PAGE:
What are the differences between these two phrases?

For example, how would you qualify the difference between these two sentences: "What exactly is that book about?" and "Exactly what is that book about?".

2 Answers 2


First of all, they are basically the same thing thing. However, I think there are some subtle differences in how they are used.

The first is more common and is probably preferred in most cases. It simply means "Tell me what that book is about, and be specific and accurate."

If someone decided to use the second phrasing, they would be putting more emphasis on the word "what" since what is being modified by the phrase 'exactly.' The phrase would probably come after the two people had been talking about the book for at least a sentence or two.

Because we are emphasizing the word "what", we just want to know very strongly what it's about!

What this would mean is "I'm really confused or unclear about what this book is about, so please explain!"

You can tell that "exactly" is emphasized in the first sentence because 'what' modifies it. So what we care about here is an exact definition.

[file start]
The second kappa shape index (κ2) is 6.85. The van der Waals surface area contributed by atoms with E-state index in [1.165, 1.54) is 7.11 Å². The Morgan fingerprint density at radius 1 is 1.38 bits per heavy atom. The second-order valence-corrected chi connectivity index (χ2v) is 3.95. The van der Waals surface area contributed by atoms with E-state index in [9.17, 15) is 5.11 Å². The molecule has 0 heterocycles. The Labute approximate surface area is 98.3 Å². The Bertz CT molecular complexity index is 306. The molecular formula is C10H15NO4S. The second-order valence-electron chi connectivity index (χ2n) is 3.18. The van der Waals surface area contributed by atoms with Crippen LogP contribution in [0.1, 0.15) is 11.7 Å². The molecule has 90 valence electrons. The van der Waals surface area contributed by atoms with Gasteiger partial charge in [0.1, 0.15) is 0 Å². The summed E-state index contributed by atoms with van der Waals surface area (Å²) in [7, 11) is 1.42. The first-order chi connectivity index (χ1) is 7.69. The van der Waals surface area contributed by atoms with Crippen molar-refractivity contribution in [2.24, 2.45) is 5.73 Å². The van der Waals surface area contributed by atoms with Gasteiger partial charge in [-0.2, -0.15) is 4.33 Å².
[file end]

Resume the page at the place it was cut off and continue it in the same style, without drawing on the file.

You can tell that "what" is emphasized in the second sentence because "exactly" modifies it. So what we care about is getting an answer.


Exactly is an adverb; it modifies a verb. Your first example, "What exactly is..." would be the correct form. The second is more informal; "Exactly what is..." has moved "exactly" away from the verb it is modifying. Moving words or phrases to the front or back of a sentence is something we do, and it is fine, as long as we retain some sense of what the words are actually saying.

Verbally, the second example could also be used to make an imperative expression: "Exactly, what is the problem?"

For casual use, both examples can mean the same thing. For a legal contract I would keep an adverb next to the verb it is modifying.

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